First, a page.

The BRCK: A tough modem promises internet access without power supply
Why do we rely on equipment made for the Berlin, Orlando and Tokyo when the conditions we have in Nairobi, Lagos or New Delhi are completely different? This question resulted in the BRCK, a modem designed for the needs in countries with vulnerable power supply and other obstacles to internet access.
Designed by Kenyan tech firm Ushahidi (Swahili “testimony”), the BRCK combines rugged design with a range of connectivity options, switching between wi-fi, 3G and fixed broadband.
Director Juliana Rotich hopes it will kickstart a hardware revolution on the continent. The new device, as introduced during the TEDGlobal conference in Edinburgh, is said to offer the following:
- A router for 20 people
- With 8+ hours of battery for when the power goes out
- that fails over to 3G when the Internet goes out
- That travels, so you become a mobile hotspot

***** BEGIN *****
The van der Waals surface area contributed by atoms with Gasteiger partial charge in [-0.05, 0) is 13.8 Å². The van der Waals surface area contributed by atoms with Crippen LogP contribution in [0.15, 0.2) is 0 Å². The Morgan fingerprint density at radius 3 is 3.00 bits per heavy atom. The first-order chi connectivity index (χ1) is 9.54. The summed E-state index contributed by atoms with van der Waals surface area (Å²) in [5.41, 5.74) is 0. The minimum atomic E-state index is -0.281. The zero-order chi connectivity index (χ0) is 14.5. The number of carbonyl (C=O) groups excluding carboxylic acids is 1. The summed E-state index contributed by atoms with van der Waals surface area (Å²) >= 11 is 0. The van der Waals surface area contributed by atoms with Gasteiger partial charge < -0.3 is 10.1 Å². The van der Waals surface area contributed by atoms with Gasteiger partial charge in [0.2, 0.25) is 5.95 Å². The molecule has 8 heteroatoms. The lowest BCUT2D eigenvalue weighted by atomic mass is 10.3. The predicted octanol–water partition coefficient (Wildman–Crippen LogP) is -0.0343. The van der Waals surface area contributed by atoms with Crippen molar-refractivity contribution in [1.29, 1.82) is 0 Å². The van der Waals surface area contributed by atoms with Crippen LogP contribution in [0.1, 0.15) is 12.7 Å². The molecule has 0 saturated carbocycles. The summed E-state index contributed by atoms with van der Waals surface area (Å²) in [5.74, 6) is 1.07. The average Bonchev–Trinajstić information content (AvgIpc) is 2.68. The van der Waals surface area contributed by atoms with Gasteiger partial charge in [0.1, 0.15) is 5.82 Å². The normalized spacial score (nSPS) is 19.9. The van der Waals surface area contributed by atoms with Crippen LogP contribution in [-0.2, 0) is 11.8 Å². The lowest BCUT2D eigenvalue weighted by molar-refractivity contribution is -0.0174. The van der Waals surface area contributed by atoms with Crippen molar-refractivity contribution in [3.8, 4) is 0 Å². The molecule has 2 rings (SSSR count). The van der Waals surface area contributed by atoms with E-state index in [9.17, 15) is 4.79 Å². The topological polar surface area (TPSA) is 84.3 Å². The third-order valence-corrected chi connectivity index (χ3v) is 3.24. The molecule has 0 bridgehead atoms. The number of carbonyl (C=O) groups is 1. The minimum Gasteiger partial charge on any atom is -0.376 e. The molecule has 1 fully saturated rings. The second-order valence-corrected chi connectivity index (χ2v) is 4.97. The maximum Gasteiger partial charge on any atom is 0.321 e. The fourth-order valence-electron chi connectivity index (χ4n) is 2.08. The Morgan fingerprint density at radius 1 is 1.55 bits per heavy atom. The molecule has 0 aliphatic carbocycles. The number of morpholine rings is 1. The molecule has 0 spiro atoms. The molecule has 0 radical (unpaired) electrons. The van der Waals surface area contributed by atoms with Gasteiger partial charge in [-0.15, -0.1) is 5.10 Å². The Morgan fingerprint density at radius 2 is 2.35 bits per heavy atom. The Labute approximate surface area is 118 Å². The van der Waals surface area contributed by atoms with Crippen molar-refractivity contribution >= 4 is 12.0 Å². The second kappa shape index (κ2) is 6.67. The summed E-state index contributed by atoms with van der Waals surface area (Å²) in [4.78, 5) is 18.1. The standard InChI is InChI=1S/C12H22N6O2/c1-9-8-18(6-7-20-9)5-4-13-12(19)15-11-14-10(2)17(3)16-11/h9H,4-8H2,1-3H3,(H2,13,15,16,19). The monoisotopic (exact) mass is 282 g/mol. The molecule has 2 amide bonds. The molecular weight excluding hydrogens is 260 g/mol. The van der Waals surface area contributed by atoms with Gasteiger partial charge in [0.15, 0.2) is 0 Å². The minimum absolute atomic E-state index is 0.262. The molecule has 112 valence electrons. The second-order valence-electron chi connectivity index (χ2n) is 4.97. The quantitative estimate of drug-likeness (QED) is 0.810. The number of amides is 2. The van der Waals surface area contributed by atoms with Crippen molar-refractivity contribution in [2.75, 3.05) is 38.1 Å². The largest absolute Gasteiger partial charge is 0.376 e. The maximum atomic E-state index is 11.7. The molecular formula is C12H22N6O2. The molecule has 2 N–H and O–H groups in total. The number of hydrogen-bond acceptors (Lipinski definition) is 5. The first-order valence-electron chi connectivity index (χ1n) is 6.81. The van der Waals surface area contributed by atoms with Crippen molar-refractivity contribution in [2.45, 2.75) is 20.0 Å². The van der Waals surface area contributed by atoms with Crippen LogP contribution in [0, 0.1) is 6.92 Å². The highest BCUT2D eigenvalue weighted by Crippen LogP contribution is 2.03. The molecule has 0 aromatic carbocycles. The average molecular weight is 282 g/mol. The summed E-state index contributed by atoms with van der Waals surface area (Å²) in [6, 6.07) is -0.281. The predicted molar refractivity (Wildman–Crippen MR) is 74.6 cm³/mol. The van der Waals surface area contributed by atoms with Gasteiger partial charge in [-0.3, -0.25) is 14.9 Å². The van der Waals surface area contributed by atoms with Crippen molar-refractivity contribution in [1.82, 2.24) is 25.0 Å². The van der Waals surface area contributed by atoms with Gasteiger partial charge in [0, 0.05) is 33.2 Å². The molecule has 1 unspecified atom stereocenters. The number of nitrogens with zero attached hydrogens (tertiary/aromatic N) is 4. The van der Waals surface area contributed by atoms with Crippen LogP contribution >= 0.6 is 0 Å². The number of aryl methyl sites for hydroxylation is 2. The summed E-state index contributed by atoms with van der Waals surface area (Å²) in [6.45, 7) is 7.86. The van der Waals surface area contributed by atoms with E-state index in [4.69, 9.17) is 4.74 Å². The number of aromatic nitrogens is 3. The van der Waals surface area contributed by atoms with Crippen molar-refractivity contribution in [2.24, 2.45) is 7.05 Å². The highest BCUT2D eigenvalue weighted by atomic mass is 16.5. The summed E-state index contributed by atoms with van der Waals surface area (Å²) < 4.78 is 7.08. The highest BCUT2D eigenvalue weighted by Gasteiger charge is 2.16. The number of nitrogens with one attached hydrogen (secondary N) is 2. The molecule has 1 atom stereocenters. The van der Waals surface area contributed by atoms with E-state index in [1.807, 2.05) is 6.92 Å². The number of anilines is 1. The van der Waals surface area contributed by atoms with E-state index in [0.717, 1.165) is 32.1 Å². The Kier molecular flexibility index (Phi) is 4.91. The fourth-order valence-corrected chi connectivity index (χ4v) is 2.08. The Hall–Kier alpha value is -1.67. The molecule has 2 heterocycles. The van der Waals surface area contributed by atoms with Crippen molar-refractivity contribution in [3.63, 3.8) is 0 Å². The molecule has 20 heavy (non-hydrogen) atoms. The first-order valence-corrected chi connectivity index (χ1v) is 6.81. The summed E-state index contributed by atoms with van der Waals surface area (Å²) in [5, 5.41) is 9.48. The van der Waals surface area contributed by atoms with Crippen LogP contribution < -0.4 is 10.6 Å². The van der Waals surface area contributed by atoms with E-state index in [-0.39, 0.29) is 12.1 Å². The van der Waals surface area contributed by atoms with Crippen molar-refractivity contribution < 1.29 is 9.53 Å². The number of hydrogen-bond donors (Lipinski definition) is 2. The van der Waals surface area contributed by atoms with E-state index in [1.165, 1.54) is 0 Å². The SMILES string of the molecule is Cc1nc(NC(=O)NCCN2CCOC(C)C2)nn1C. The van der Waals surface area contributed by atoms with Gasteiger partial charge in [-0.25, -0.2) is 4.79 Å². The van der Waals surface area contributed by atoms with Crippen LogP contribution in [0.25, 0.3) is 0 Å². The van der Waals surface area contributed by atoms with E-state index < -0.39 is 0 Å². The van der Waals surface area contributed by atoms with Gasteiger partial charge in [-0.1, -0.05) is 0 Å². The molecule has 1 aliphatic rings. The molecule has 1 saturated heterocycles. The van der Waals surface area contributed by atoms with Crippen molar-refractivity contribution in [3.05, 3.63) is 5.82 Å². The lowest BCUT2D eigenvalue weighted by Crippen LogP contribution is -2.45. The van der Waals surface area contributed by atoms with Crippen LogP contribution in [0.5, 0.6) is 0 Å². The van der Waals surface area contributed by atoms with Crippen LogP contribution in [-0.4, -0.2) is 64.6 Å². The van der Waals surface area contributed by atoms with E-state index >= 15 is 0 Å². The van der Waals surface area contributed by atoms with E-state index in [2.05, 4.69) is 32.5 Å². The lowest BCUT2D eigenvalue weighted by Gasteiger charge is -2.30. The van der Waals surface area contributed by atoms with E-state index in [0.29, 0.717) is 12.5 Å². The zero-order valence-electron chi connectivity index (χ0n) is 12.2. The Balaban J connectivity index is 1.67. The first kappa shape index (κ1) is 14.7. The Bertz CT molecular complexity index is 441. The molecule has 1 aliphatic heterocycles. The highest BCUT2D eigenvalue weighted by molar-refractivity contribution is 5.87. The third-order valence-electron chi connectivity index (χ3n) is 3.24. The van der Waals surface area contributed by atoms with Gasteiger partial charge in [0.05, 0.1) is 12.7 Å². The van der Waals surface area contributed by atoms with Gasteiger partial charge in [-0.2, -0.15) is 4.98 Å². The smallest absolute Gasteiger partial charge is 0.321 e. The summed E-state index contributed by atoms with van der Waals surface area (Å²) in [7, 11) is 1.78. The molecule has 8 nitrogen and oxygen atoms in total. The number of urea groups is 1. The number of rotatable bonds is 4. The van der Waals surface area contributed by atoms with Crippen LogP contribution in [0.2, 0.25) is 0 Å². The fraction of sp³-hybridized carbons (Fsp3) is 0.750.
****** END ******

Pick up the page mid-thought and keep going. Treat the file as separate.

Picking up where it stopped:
- With cloud-based backend that supports every country
- On device with both a software and hardware API
Users can also plug in a SIM card to offer a network anywhere in reach of a mobile tower. According to Ushahidi, the software behind BRCK basically includes three things:
- A simple setup interface with only 3 form fields. Router setup is scary and hard, so we’re trying to take the pain out of it.
- A dashboard, so you can see if your BRCK is running on backup or primary power, how fast your current internet connection is, your provider, and how all of these have done over the last hour, day, week and month.
- A marketplace for free apps and services, as well as the place for others to offer up their own creations to the rest of the BRCK users around the world.
The BRCK is said to go on sale in November at a price of $199.